• Value Streams are the primary objectives in Portfolio, with which funding for the people and other resources required to build the Solutions.
  • Important key concepts used here are:
    • Connection to the Enterprise,
    • Program Portfolio Management,
    • Managing the Flow of Portfolio Epics.

Value Stream Level

Roles/Teams   Events   Artifacts
* DevOps   * Pre and Post PI(Program Increment) Planning   * Vision
* System Team   * Solution Demos   * Roadmap
* Release Management   * Inspect and Adopt Workshop   * Metrics
* Solution Management   * Agile Release Train   * Milestones
* UEX Architect       * Releases
* Value Stream Engineer(RTE)       *Value Stream Epics
* Solution Architect/Engineer       * Value Stream Kanban
* Shared Services       * Value Stream Backlog
* Customer       Non-Functional Requirements
* Supplier       * Weighted Shortest Job First (WSJF)
        * Value Stream PI Objectives
        * Capability
        * Enabler
        * Solution Context
        * Value Stream Coordination
        * Economic Framework
        * Solution Intent
        * MBSE
        * Set Based
        * Agile Architecture
  • The Value Stream Level is optional in SAFe.
  • Value Stream Level is new in SAFe 4.0.
  • The Value Stream Level is intended/designed for Enterprises /builders/organization who are:
  1. Large in size
  2. Independent
  3. Have complex solutions
  4. Their solutions typically require multiple ARTs
  5. They have Suppliers contribution.
  6. They face the largest systems challenges
  7. For cyber-physical systems
  8. For software, hardware, electrical and electronics, optics, mechanics, fluidics and more.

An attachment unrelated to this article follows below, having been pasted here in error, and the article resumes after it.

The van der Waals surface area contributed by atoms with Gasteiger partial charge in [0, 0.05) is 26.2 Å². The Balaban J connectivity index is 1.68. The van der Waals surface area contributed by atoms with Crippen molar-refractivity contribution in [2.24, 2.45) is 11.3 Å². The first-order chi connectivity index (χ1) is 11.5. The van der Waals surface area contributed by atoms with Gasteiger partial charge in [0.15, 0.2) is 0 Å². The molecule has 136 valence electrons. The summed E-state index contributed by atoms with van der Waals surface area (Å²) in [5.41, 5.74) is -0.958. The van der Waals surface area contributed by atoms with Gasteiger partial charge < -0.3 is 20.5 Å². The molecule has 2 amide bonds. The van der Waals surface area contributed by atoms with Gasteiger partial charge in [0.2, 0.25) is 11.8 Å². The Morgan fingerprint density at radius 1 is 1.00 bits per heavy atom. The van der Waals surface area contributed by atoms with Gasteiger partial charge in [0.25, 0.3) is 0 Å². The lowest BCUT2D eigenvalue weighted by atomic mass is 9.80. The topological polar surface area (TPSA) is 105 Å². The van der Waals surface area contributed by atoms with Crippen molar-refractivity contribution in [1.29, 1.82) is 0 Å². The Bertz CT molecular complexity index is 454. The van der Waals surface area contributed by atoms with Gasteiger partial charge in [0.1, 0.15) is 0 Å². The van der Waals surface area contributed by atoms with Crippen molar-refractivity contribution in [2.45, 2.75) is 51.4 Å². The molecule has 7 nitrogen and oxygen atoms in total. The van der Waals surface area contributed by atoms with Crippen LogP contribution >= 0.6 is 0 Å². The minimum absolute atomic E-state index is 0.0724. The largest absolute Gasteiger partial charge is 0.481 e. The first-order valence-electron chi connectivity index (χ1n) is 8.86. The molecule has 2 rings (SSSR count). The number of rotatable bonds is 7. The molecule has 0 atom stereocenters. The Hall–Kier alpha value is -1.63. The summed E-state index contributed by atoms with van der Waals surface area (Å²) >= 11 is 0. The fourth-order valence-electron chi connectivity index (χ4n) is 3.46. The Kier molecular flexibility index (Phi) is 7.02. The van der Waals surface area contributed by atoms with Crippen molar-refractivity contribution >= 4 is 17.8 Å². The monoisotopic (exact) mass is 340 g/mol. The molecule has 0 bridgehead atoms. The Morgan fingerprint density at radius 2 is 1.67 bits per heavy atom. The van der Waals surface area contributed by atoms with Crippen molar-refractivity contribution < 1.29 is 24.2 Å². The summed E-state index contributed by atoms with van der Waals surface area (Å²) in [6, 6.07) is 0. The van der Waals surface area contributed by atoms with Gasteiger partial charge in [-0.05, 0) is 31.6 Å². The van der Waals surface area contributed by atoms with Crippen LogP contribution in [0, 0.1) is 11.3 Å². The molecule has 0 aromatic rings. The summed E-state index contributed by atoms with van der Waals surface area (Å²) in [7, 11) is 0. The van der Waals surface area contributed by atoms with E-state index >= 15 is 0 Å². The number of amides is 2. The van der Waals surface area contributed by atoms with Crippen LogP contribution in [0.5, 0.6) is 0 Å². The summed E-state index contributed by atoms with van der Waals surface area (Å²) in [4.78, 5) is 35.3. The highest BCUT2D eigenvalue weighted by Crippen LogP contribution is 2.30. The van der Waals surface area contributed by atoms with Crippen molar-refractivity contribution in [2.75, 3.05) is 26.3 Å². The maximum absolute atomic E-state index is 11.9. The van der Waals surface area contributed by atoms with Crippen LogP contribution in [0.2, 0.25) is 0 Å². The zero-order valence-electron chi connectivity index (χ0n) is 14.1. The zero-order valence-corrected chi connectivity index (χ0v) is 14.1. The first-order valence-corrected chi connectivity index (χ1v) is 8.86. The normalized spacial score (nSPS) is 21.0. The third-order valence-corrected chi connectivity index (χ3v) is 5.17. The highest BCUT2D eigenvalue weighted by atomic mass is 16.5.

• Building this kind of systems often takes hundreds, even thousands of practitioners, external and internal suppliers.
  • If the systems are mission crucial. Failure of the Solution, or even a subsystem, has unacceptable economic and social consequences.
  • If the Enterprises can be built with a few hundred practitioners, it may not need the constructs of this level. In that case, they can use from the ‘collapsed view’ which is 3-level SAFe.
  • Building value stream solutions in a Lean-Agile pattern requires additional artifacts, coordination, and constructs. So this level contains an Economic Framework to provide financial boundaries for Value Stream
  • It supports cadence and synchronization for multiple ARTs and Suppliers. It includes Pre-and Post-PI Planning meetings and Solution Demo.
  • It gives additional roles which are: Value Stream Engineer, Solution Architect/Engineering, and Solution Management.


  • SAFe is an industry-proven, value-focused method for scaling Agile at the Enterprise level.
  • It answers the questions like “How do we plan?”, “How do we budget?”, and “How do we become cross-functional in architecture and DevOps?”
  • SAFe Agile framework helps large organization teams to meet an organization’s strategic goals, not just individual project goals.
  • The framework offers the ability to maintain and create a centralized strategy to deliver value.
  • The SAFe model has three/four levels that centralize the strategic themes of an organization.
  • Centralized strategy, combined with the de-centralized agile development execution.